Radar systems customized for this application, with enhanced transmit power and improved angular resolution, should be able to extend the operational range of this MMW technique, making it possible to add a new dimension of sound reproduction to conventional SAR images. Embodiments of the present disclosure can be used to identify or fingerprint sources of sound on moving objects based on their acoustic signature, such as engine vibration. For example, in an embodiment, fingerprints can be generated for respective sources of acoustic signals, and these fingerprints can be analyzed against later detected signals to determine whether a match has occurred (and thus that the source of the signal has been identified). Embodiments of the present disclosure can reproduce sound/vibration from objects undergoing large scale motion, can extend to long range, and can add additional dimension of sound to traditional SAR or ISAR imagery, to monopulse tracking radars, etc.

Further, it should be understood that embodiments of the present disclosure can be used to detect and compensate for motion from a variety of sources. For example, a motion compensator in accordance with an embodiment of the present disclosure can be used to receive sound from a human being (e.g., voice sound) on a moving platform and can be used to compensate for the motion in the received sound. For further example, a motion compensator in accordance with an embodiment of the present disclosure can be used to receive non-voice sound from a human being (e.g., noise made while walking or moving) on a moving platform and can be used to compensate for the motion in the received sound.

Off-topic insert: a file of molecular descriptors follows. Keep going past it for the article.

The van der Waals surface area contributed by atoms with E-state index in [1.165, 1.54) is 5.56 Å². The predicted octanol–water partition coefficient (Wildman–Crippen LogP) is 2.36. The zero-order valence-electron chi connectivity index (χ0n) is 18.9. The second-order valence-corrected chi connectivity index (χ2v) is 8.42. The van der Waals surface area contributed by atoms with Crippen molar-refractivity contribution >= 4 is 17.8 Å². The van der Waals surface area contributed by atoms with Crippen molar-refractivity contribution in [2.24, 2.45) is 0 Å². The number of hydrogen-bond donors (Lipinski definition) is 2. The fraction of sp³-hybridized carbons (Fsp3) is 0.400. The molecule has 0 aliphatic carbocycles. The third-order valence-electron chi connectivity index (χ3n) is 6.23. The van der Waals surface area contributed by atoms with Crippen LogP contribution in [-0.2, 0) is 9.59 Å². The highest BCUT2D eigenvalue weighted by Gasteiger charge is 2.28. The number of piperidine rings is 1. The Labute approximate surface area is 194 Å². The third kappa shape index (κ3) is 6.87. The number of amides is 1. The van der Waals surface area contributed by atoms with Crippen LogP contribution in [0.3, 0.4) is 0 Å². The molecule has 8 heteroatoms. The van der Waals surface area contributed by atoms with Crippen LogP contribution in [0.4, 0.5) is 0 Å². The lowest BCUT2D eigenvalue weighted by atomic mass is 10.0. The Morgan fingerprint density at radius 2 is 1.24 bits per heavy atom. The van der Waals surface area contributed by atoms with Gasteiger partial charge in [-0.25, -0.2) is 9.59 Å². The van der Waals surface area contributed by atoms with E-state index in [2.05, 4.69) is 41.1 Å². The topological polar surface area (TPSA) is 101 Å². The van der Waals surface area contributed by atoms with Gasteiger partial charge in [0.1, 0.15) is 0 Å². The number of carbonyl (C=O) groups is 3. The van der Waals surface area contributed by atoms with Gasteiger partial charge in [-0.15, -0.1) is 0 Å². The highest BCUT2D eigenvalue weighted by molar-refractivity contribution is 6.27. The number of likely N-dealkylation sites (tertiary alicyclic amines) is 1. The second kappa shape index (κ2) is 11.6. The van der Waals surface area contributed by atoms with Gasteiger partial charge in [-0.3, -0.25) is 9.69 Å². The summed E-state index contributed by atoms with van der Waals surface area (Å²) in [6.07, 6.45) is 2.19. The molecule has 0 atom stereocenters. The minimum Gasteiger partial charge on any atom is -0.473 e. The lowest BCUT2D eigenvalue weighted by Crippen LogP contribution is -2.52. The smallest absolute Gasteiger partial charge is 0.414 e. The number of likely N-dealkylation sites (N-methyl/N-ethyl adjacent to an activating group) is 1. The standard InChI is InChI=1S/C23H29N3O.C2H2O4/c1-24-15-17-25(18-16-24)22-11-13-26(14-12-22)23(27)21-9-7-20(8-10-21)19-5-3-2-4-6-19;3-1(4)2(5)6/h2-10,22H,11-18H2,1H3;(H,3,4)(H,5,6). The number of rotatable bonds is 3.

10. Conclusion

It is to be appreciated that the Detailed Description, and not the Abstract, is intended to be used to interpret the claims. The Abstract may set forth one or more but not all exemplary embodiments of the present disclosure as contemplated by the inventor(s), and thus, is not intended to limit the present disclosure and the appended claims in any way.

The present disclosure has been described above with the aid of functional building blocks illustrating the implementation of specified functions and relationships thereof. The boundaries of these functional building blocks have been arbitrarily defined herein for the convenience of the description. Alternate boundaries can be defined so long as the specified functions and relationships thereof are appropriately performed.

The foregoing description of the specific embodiments will so fully reveal the general nature of the disclosure that others can, by applying knowledge within the skill of the art, readily modify and/or adapt for various applications such specific embodiments, without undue experimentation, without departing from the general concept of the present disclosure. Therefore, such adaptations and modifications are intended to be within the meaning and range of equivalents of the disclosed embodiments, based on the teaching and guidance presented herein. It is to be understood that the phraseology or terminology herein is for the purpose of description and not of limitation, such that the terminology or phraseology of the present specification is to be interpreted by the skilled artisan in light of the teachings and guidance.